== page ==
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Career building through compliance

Compliance can be good for your career. Just ask this former DBA turned IT manager.

Mark Schmidtberger, a 19-year veteran at Payless ShoeSource Inc., went over to the dark side, as he calls it, and couldn't be happier. Until recently a database manager for Payless, he has carved out a niche at the $2.6 billion discount shoe chain as an IT manager specializing in SOX.

"I am so glad I made this move. I've talked with a lot of external auditors, and they're scrambling. They need more IT folks in the internal audit areas, and they need folks who have experience, not kids out of college with a COBIT manual," Schmidtberger said. His official title is manager, information services and technology audit, and Schmidtberger acts as a liaison between IT and the audit department for the Topeka, Kan.-based discount shoe chain. Schmidtberger attended a compliance session at last week's Gartner Symposium/ITxpo in Orlando, Fla. A self-described extrovert, with a dual degree in computer science and business administration, and a few years of selling shoes under his belt, he might not be your typical database manager. But he could have been the poster guy for a panel of four IT executives convened by Gartner to pontificate on how successful companies manage compliance. "SOX is not an event but a process. It is a great opportunity for people in IT to show leadership," said Robert Sehl, CIO of Eaton Corp., a Cleveland industrial manufacturer with revenue of $10 billon. IT experts should take control of the SOX audit, Sehl said, pushing back when the auditors seem unreasonable, if only to get clear explanations of what constitutes a significant deviation. In addition, IT departments need to share information on the cost of compliance and how much it will cost the company if it does not comply. While the panel was not in agreement on every issue, waging a lively debate, for example, on the question of how hard SOX auditors will be on companies in Year Two, all four execs made the point that CEOs are looking for guidance. Gint Dargas, CIO of Richardson Electric Ltd. of Chicago, called SOX the trigger to building a culture of compliance. "It's a massive training program," he said, urging the audience to "get involved." "You'll get noticed," chimed in Ken Coleman, chairman and CEO of Mountain View, Calif.-based ITM Software. "There are tremendous career opportunities."

Payless' Schmidtberger said his opportunity reared its head last year when the company, which has 4,600 locations, was spending big bucks on external auditors to prepare for its first SOX audit. "I was in a lot of meetings that were just extremely frustrating," he recalled. The by-the-book approach used by external and internal auditors turned up stuff that, in his view, did not pose much risk or had mitigating controls. "You had financial folks talking to financial folks who didn't understand the business," he said. IT was guilty of its own mistakes and misunderstandings, realizing that many of the functions it had identified as controls were really processes. "So we're doing a lot of re-writing of controls," he said. And whittling. The company's roughly 1,300 controls are down to 900 and will go lower. That's a good thing, according to many industry experts whose clients put in too many controls that information auditors didn't need or want.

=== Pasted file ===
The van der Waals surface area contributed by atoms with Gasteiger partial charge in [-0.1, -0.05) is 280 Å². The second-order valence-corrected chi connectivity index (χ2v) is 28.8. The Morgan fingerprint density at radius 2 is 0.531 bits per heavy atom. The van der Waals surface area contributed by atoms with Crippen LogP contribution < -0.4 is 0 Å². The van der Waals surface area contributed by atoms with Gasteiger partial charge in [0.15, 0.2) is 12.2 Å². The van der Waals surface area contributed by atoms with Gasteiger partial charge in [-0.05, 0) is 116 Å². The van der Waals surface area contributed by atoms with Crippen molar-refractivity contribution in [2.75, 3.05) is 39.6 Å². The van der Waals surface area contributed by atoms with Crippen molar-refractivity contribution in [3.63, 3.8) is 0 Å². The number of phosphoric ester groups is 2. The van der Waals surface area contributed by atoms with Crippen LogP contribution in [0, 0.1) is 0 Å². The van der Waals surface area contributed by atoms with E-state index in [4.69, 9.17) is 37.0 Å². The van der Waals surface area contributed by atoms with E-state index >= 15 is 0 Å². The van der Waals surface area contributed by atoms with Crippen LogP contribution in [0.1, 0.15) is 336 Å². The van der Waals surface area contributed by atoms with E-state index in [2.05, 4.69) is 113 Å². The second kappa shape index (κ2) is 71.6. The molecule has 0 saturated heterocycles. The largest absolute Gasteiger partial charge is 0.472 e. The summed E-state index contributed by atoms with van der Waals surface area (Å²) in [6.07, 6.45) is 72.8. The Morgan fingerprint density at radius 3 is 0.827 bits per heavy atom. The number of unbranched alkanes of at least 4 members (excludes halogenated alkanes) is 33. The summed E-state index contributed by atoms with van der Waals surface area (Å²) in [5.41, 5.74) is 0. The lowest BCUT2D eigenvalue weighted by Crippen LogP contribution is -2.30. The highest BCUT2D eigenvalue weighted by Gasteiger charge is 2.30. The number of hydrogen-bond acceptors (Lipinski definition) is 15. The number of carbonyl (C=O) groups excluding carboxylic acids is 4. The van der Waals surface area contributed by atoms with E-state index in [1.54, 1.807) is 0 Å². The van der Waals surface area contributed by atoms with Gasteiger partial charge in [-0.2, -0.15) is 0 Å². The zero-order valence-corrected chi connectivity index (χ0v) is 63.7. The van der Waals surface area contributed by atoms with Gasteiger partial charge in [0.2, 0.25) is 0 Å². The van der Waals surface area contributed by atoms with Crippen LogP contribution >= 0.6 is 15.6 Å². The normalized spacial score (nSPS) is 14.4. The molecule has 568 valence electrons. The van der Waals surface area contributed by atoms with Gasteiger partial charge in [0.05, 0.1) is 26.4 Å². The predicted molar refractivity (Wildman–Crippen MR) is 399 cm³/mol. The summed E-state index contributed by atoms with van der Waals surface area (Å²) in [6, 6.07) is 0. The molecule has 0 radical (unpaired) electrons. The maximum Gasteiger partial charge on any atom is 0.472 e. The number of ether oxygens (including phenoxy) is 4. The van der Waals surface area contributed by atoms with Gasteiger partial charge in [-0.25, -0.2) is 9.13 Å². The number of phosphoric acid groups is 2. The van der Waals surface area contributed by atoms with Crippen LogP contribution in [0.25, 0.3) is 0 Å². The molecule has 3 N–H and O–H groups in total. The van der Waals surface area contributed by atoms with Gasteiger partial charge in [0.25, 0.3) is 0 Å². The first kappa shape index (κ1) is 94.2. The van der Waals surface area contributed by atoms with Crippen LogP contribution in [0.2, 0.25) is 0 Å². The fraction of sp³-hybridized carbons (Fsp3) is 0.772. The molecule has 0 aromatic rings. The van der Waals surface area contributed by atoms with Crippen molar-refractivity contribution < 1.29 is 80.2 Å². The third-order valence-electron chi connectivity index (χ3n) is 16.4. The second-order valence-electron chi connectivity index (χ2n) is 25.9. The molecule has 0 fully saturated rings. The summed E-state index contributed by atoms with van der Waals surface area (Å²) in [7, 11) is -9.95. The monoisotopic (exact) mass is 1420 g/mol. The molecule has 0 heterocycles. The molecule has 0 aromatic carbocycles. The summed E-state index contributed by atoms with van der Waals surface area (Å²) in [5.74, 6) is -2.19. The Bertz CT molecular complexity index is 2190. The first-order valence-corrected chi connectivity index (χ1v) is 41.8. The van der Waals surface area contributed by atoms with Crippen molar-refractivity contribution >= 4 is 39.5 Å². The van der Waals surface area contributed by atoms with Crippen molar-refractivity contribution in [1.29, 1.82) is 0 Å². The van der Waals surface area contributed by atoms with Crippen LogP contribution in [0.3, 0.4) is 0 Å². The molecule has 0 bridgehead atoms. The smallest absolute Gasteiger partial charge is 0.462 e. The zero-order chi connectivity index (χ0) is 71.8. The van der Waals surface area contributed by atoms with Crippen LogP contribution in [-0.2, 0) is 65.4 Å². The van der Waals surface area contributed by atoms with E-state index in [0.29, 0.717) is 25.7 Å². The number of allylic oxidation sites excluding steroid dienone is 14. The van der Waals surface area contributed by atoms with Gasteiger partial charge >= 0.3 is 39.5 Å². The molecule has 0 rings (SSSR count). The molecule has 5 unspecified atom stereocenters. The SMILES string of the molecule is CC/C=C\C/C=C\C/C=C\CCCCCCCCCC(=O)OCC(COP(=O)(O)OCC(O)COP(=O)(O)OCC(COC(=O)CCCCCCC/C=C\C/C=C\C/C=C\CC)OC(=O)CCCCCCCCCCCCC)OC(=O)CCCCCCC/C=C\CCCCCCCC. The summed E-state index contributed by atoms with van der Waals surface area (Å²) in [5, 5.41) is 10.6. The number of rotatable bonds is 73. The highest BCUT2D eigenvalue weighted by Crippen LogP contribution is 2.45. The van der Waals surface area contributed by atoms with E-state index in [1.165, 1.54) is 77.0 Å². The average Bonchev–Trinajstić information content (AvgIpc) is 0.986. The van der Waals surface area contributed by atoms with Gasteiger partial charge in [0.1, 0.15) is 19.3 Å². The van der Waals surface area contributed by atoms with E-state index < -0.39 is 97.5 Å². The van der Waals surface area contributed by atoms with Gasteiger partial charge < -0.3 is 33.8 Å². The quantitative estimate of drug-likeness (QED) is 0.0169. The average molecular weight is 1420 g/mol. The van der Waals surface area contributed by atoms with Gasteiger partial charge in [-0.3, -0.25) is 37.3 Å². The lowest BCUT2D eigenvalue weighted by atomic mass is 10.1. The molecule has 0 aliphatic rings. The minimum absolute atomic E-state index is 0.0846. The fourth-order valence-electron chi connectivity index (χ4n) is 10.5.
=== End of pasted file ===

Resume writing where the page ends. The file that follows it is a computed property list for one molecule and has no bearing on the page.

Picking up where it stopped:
Far from bad-mouthing Sarbanes-Oxley, Schmidtberger is a believer in the law, applauding its intended purpose and its effect on IT. A product of the mainframe environment, with its emphasis on structured processes and controls, he sees SOX as a vehicle for bringing much-needed discipline to the distributed computing environment. "People complain about the cost of SOX. But in the long run, this is not a project but a methodology of how you implement things. It's a change in mindset that in my view is long overdue," he said. After the session, Schmidtberger drew a small crowd wanting to know more about his job. For the record, three panelists said they're finding the auditors easier to deal with, while Coleman expects no leeway from regulators. "Last year SOX was a moving target. This year is for real. They're saying, 'You've had a year, you know the rules, now fix it, and if you don't, we're going to get you.'"

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